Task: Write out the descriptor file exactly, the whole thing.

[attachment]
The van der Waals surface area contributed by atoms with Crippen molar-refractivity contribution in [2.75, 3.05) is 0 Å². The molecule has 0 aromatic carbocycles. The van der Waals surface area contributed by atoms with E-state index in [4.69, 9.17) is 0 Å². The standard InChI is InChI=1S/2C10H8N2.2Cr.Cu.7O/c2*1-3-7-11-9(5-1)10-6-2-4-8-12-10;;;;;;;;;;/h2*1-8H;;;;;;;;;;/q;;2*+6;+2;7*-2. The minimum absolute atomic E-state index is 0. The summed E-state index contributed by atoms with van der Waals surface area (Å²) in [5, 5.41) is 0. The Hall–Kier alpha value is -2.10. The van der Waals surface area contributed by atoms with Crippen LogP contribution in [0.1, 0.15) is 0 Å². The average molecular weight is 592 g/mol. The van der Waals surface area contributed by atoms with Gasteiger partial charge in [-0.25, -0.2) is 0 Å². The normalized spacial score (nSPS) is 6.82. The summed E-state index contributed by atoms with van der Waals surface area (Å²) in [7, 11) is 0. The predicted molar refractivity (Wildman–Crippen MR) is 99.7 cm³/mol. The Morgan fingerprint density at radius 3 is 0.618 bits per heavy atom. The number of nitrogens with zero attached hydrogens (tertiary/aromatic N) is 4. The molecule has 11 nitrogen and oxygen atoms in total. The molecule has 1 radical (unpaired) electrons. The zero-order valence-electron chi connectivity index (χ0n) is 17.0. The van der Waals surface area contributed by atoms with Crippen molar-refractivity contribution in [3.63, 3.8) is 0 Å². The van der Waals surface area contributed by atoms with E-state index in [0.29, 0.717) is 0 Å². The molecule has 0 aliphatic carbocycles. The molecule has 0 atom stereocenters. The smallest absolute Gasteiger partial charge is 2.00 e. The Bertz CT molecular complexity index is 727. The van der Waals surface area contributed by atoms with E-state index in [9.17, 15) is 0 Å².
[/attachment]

The van der Waals surface area contributed by atoms with Crippen molar-refractivity contribution in [2.75, 3.05) is 0 Å². The molecule has 0 aromatic carbocycles. The van der Waals surface area contributed by atoms with E-state index in [4.69, 9.17) is 0 Å². The standard InChI is InChI=1S/2C10H8N2.2Cr.Cu.7O/c2*1-3-7-11-9(5-1)10-6-2-4-8-12-10;;;;;;;;;;/h2*1-8H;;;;;;;;;;/q;;2*+6;+2;7*-2. The minimum absolute atomic E-state index is 0. The summed E-state index contributed by atoms with van der Waals surface area (Å²) in [5, 5.41) is 0. The Hall–Kier alpha value is -2.10. The van der Waals surface area contributed by atoms with Crippen LogP contribution in [0.1, 0.15) is 0 Å². The average molecular weight is 592 g/mol. The van der Waals surface area contributed by atoms with Gasteiger partial charge in [-0.25, -0.2) is 0 Å². The normalized spacial score (nSPS) is 6.82. The summed E-state index contributed by atoms with van der Waals surface area (Å²) in [7, 11) is 0. The predicted molar refractivity (Wildman–Crippen MR) is 99.7 cm³/mol. The Morgan fingerprint density at radius 3 is 0.618 bits per heavy atom. The number of nitrogens with zero attached hydrogens (tertiary/aromatic N) is 4. The molecule has 11 nitrogen and oxygen atoms in total. The molecule has 1 radical (unpaired) electrons. The zero-order valence-electron chi connectivity index (χ0n) is 17.0. The van der Waals surface area contributed by atoms with Crippen molar-refractivity contribution in [3.63, 3.8) is 0 Å². The van der Waals surface area contributed by atoms with E-state index in [0.29, 0.717) is 0 Å². The molecule has 0 aliphatic carbocycles. The molecule has 0 atom stereocenters. The smallest absolute Gasteiger partial charge is 2.00 e. The Bertz CT molecular complexity index is 727. The van der Waals surface area contributed by atoms with E-state index in [9.17, 15) is 0 Å².